The catch: Oh, you knew there’d be a catch, didn’t you. Although they’ve told me they hope to make it stateside before the end of the year, Spotify is currently only available in Sweden, Norway, Finland, the United Kingdom, France, and Spain.

But after just one day of playing with Spotify, I was convinced it could change the way I listen to music. After a week, I’m absolutely hooked.

What’s So Great About Spotify?

First, just because it’s really well done, let’s take a look at the official Spotify commercial:

The best part about Spotify is that it could not be easier to use. Currently Spotify boasts around 3.8 million tracks (not as impressive as iTunes’ over 10 million songs by any stretch, but they’re adding songs regularly and could easily someday match iTunes). Here’s a quick overview of the best features you’ll notice as soon as you fire up Spotify for the first time:

You can access your music from any computer: Each time you open Spotify, you log into you Spotify account—meaning that no matter where you're logging in from, all of your playlists are ready and waiting for you. It's not synchronization—it's better than that. That's because you don't have to worry about moving gigabyte after gigabyte of music from one computer to the next. Spotify simply streams the music to wherever, and so logging into the application is essentially like logging into your Gmail account—except instead of all those emails, you've got all your music ready and waiting to play.

Sharing any of your playlists is as easy as sharing a link: iTunes and other desktop players do a fair job of playlist creation, but if you want to share a playlist with a friend, your best bet is still to burn the mix to a CD. Yeah… old school, right? We’ve featured plenty of web-based music players designed to make sharing playlists a breeze, including MixTape.me (particularly notable to me because I created it).

With Spotify, sharing a playlist you’ve created is as simple as right-clicking any playlist in the sidebar and selecting Copy HTTP link or Copy Spotify URI. Send either link to a friend via email and clicking on it should send them straight to that playlist in Spotify. It’s dead simple. A web site has already sprung up dedicated to sharing Spotify playlists. On top of that, Spotify already has tools built in for quickly sharing a playlist via Facebook or Delicious. Pretty cool stuff.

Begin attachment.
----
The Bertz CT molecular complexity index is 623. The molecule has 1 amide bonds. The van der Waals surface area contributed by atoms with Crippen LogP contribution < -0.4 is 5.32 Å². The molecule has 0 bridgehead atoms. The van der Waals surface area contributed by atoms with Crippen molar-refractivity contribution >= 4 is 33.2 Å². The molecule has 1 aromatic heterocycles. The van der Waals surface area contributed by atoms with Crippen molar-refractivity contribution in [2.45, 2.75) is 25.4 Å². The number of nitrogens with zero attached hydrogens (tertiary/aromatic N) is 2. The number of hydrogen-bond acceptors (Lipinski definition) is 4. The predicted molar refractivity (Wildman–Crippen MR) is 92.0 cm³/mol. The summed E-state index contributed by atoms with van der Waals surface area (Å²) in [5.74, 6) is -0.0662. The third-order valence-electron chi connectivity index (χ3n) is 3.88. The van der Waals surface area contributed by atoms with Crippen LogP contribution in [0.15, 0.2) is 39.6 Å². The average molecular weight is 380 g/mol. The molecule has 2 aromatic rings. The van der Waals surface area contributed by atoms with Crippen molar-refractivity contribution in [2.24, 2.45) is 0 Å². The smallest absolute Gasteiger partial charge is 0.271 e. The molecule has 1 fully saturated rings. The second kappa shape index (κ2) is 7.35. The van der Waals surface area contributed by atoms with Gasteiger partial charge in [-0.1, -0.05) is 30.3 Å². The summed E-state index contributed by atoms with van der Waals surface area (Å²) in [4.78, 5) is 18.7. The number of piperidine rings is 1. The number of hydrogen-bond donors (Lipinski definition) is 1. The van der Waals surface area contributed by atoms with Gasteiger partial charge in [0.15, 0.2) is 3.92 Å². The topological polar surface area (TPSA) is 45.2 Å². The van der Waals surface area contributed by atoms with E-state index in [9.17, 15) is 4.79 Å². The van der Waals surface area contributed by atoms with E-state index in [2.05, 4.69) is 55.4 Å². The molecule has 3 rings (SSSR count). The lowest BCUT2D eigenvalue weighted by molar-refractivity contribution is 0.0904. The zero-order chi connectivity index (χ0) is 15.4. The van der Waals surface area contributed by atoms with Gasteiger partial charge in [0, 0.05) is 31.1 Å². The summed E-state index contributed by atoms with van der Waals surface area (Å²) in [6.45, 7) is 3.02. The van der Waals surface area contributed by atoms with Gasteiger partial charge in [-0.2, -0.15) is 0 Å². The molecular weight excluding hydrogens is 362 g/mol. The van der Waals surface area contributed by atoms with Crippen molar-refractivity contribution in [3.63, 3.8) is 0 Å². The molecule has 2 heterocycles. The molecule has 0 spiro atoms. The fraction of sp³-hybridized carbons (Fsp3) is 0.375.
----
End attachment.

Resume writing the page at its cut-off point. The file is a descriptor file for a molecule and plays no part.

Collaborating on playlists is a breeze: But let’s say you’re not impressed with the simple playlist sharing. Spotify also lets you turn any playlist into a collaborative playlist by, again, simply right-clicking the playlist and then clicking Collaborative Playlist.

It’s clean and easy to navigate: Spotify’s navigation is a little like a hybrid between traditional music players and the web. (Don’t let that confuse you, it’s not like Songbird.) All you get when you start is a search box, a home page, some Spotify radio stations, and a play queue.

The first time you search, you’ll notice that Spotify saves your most recent searches in the sidebar. As soon as you start creating playlists, they show up below your saved searches. Click on any artist to go straight to every song by that artist in Spotify, along with their top hits, a biography section, and a radio station for that artist. Likewise, clicking on any individual album will take you to an album overview page containing all the tracks for that album and an album review. You can navigate backward and forward through your history with the forward/back buttons in the top left of the app—just like in your web browser.

But What About Quality?

In Spotify’s free version, your music streams at approximately 160kbps using the Ogg Vorbis q5 codec (an open-source codec). Premium subscribers (that is, folks who pay 10 Euros a month, or around $14) stream at a higher bit rate of 320kbps (among other benefits).

Wait… I Have to Pay for It?

No, you don’t have to pay for it, but yes, there are different versions of Spotify. The free version is supported by ads, but apart from those ads, supports all the same search, radio, and sharing features I mentioned above.

Spotify ads are actually audio ads occasionally inserted into your playlists. I haven’t actually heard one in the time I’ve tested Spotify, but presumably they’re there, and yes, one might imagine that such ads could get a bit annoying. (One user described Spotify ads thusly: "It was streets ahead of most desperate, shouty radio ads: polite, informative and reasonably unobtrusive. The ad for Watchmen that turned up a dozen songs later was a bit more traditional "In a world…" movie trailer voiceover fare.") Of course, that's where the Premium subscription—or even the $1 day pass if you just want a breather for a day—comes in.